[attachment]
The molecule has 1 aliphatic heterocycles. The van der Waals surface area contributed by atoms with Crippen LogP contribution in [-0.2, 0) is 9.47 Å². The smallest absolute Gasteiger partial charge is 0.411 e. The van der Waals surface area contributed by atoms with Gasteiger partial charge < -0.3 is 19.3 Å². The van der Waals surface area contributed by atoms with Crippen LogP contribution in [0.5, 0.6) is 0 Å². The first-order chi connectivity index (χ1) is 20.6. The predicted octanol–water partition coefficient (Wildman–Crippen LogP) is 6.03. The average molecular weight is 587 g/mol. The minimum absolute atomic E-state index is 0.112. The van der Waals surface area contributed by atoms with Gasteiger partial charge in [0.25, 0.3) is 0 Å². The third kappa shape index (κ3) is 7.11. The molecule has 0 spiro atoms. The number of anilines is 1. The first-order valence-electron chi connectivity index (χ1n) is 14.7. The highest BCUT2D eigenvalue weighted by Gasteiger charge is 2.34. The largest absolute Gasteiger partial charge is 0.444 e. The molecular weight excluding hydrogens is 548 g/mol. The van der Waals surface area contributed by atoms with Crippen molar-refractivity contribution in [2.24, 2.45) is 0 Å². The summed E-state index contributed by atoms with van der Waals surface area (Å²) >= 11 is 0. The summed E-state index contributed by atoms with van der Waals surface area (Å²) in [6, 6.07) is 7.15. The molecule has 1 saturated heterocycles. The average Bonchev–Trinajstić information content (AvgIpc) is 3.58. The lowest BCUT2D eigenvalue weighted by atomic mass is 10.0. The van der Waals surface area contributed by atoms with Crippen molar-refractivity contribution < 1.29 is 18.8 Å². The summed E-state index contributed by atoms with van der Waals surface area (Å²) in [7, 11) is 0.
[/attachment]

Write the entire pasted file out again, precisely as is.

The molecule has 1 aliphatic heterocycles. The van der Waals surface area contributed by atoms with Crippen LogP contribution in [-0.2, 0) is 9.47 Å². The smallest absolute Gasteiger partial charge is 0.411 e. The van der Waals surface area contributed by atoms with Gasteiger partial charge < -0.3 is 19.3 Å². The van der Waals surface area contributed by atoms with Crippen LogP contribution in [0.5, 0.6) is 0 Å². The first-order chi connectivity index (χ1) is 20.6. The predicted octanol–water partition coefficient (Wildman–Crippen LogP) is 6.03. The average molecular weight is 587 g/mol. The minimum absolute atomic E-state index is 0.112. The van der Waals surface area contributed by atoms with Gasteiger partial charge in [0.25, 0.3) is 0 Å². The third kappa shape index (κ3) is 7.11. The molecule has 0 spiro atoms. The number of anilines is 1. The first-order valence-electron chi connectivity index (χ1n) is 14.7. The highest BCUT2D eigenvalue weighted by Gasteiger charge is 2.34. The largest absolute Gasteiger partial charge is 0.444 e. The molecular weight excluding hydrogens is 548 g/mol. The van der Waals surface area contributed by atoms with Crippen molar-refractivity contribution in [2.24, 2.45) is 0 Å². The summed E-state index contributed by atoms with van der Waals surface area (Å²) >= 11 is 0. The summed E-state index contributed by atoms with van der Waals surface area (Å²) in [6, 6.07) is 7.15. The molecule has 1 saturated heterocycles. The average Bonchev–Trinajstić information content (AvgIpc) is 3.58. The lowest BCUT2D eigenvalue weighted by atomic mass is 10.0. The van der Waals surface area contributed by atoms with Crippen molar-refractivity contribution < 1.29 is 18.8 Å². The summed E-state index contributed by atoms with van der Waals surface area (Å²) in [7, 11) is 0.